It's quite common these days to see advocates of a more 'holistic' healthcare practice championing the Biopsychosocial (BPS) Model. In areas where healthcare has become increasingly complex - where people's individual values and beliefs can't be avoided, and where people's social context affects their lives so palpably that a biomechanical approach to assessment and treatment is simply inadequate - the BPS model is promoted as a way forward. But is it as sound as people seem to think? The BPS model was initially proposed by George Engel as a ‘unified concept of health and disability’ (Engel 1960) and was based on a very particular form of positivist psychology called General Systems … [Read more...] about Is the Biopsychosocial Model all it’s cracked up to be?
A very interesting thing has been happening with the CPN blog in recent weeks. After publishing two relatively controversial blogposts - one on Six useless treatments and the other titled There are no new treatments in physiotherapy, we saw a big spike in members and enquiries through our email service. The post There are no new treatments in physiotherapy has been accessed more than 15,000 times on Facebook, and Six useless treatments nearly 13,000 times. These might not be particularly big numbers for Justin Bieber, but they are for most groups in physiotherapy. What is it about these posts that made them so popular? Based on some of the emails we received after they went … [Read more...] about Desperately seeking evidence
In a recent article by titled Listening-touch, Affect and the Crafting of Medical Bodies through Percussion, Anna Harris discusses the effect that technology has had on the loss of doctors' physical assessment and treatment skills. The article focuses on the technique of percussion - the 'listening touch' as she calls it, that comes from percussing the chest to perceive the density of underlying tissues. Here's the abstract for the paper, and here's a link to the paper itself: Abstract The growing abundance of medical technologies has led to laments over doctors’ sensory de-skilling, technologies viewed as replacing diagnosis based on sensory acumen. The technique of percussion has … [Read more...] about What skills are you losing?
Physiotherapists, like all orthodox western health professionals, love endings. Think about it. Every time we begin a new patient assessment, we have got one eye on the patient's discharge. We love goals and outcome measures so that we can measure when milestones have been reached and end-points achieved. It seems every opening to a new episode of care comes with an implicit expiration date. Naturally, funders are eager that packages of care are limited and treatments don't extend on into days, weeks and months, and we seem to have accepted the inherent logic that care must have term limits. Time-limited care suits acute illnesses and injuries that are, by definition, … [Read more...] about New: Openings
For this post, we're linking up with Michael Rowe in South Africa and his excellent site /usr/space. Michael is a physiotherapist and educator in South Africa, with a passion for teaching and learning. He is an active member of the Critical Physiotherapy Network and a regular blogger on health care education, pedagogy and technology-informed learning. Earlier this week, Michael posted a blog exploring the possibilities of assessing teams, not individuals. Assessing teams instead of individuals Patient outcomes are almost always influenced by how well the team works together, yet all of the disciplines conduct assessments of individual students. Yes, we might ask students who … [Read more...] about New: Assessment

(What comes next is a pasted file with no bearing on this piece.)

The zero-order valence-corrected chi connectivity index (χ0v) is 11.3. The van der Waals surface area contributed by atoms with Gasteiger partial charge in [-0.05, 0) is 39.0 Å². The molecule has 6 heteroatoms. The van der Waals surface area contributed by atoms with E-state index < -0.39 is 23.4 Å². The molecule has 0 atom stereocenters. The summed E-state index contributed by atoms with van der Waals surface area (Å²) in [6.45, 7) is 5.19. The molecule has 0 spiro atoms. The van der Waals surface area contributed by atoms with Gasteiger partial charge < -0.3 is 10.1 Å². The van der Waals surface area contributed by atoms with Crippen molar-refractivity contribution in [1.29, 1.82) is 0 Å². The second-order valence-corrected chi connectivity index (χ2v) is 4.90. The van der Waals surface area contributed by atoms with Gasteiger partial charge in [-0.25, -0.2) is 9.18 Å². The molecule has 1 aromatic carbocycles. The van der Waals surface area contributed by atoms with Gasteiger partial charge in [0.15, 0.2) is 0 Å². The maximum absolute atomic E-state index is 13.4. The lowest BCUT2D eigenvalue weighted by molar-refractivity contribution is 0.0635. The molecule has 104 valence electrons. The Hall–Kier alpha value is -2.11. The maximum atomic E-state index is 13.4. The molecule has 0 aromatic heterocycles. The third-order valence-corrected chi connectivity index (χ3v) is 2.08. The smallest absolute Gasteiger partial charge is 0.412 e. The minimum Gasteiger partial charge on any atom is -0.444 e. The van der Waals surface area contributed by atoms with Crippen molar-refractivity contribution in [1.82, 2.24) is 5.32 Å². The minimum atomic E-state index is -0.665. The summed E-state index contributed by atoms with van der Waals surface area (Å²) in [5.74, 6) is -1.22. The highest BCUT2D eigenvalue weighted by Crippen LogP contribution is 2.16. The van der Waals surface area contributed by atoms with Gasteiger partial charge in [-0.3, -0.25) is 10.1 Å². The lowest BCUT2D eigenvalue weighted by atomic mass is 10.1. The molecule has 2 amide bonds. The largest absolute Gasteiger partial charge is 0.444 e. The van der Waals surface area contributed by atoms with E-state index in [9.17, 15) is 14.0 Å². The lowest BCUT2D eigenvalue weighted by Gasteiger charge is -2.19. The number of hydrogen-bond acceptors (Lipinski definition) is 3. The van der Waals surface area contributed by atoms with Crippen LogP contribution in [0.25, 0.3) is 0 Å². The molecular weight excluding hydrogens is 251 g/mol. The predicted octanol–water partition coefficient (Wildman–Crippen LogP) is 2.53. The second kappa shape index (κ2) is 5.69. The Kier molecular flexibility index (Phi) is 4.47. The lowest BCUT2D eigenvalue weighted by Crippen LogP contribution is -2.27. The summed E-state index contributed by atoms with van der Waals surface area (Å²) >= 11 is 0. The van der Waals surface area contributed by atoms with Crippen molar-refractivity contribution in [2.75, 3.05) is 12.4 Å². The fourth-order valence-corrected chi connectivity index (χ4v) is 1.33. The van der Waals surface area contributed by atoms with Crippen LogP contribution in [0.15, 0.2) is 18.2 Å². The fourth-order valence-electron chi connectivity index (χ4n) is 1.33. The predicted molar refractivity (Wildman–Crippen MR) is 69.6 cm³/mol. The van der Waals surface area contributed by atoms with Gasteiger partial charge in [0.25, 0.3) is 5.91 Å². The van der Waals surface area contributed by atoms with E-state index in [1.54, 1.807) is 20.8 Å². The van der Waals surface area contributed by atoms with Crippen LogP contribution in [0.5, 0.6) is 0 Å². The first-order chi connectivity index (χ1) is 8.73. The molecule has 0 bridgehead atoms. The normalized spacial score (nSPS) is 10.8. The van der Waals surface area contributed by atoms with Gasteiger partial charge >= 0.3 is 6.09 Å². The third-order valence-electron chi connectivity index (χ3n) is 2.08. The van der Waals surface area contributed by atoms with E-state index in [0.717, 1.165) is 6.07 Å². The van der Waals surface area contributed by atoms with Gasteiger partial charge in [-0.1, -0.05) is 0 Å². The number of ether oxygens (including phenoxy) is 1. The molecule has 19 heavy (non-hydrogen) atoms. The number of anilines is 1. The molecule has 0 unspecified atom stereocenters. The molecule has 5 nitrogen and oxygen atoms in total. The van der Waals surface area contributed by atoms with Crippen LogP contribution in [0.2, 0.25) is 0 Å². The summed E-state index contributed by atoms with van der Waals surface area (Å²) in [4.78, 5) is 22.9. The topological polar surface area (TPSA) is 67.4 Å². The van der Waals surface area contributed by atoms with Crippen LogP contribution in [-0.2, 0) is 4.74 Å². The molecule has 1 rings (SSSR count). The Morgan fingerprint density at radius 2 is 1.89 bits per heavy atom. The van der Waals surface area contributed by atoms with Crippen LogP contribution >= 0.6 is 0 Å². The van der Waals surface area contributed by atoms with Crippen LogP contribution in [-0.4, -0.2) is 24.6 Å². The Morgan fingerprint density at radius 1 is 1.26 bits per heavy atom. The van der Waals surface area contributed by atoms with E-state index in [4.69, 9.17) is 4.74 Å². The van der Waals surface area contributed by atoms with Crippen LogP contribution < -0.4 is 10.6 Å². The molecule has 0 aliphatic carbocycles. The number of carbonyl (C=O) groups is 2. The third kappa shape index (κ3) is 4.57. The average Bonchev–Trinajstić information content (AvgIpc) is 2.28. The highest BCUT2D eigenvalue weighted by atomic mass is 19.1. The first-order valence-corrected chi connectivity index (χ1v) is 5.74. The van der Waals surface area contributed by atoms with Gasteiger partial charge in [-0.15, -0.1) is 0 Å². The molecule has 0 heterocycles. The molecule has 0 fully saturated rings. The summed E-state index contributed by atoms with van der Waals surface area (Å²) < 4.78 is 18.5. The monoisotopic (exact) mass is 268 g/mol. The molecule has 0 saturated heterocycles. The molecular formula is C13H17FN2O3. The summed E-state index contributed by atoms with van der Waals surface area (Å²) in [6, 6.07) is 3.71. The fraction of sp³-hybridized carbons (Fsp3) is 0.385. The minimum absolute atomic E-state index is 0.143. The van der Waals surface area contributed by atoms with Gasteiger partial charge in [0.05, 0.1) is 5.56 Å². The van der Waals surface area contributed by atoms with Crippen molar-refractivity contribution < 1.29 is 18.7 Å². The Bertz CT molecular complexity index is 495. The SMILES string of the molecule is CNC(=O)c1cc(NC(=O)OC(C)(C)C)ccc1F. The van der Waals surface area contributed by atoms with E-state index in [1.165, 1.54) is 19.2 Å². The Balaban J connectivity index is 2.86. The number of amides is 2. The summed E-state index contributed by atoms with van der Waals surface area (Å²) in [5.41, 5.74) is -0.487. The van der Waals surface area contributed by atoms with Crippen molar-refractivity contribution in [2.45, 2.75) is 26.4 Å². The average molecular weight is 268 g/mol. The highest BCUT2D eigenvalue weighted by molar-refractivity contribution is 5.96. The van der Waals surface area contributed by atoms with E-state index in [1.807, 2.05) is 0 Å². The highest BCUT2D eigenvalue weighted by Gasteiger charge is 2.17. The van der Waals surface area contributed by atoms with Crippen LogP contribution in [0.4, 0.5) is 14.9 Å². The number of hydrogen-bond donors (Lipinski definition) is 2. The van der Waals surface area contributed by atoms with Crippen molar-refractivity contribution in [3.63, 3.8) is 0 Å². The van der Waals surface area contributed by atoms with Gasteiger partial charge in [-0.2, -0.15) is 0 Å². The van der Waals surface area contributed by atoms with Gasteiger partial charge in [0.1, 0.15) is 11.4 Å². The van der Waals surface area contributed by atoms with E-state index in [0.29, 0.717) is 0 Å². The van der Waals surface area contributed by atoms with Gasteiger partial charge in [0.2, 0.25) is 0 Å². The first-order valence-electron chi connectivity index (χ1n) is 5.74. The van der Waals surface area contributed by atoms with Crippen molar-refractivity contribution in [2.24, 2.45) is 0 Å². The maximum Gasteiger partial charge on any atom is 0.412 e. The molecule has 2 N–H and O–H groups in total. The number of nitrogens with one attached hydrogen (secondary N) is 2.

Some people reading this blog may be old enough to remember a time when physiotherapists, occupational therapists and other professions allied to medicine were trained in colleges and schools attached to large teaching hospitals. Others will have only known the university system. For most of us though, the university holds a special significance. It is where knowledge is acquired and one discovers the rudiments of one's future practice. (Of course, we all know the real learning takes place in the clinical environment, but this only serves to enhance the ivory tower image of the university and the people working within it). You used to go to university to acquire an education and a … [Read more...] about New: Open badges
"It seems easier to far too many teachers to imagine that students do work the way machines do — that they can be scored according to objective metrics and neatly compared to one another. Schools, and the systems we’ve invented to support them, condition us to believe that there are always others (objective experts or even algorithms) who can know better than us the value of our own work. I’m struck by the number of institutions that for all intents and purposes equate teaching with grading — that assume our job as teachers is to merely separate the wheat from the chaff. And I find myself truly confused when anyone suggests to me that there is a way for us to do this kind of work … [Read more...] about Teaching and learning has always been subjective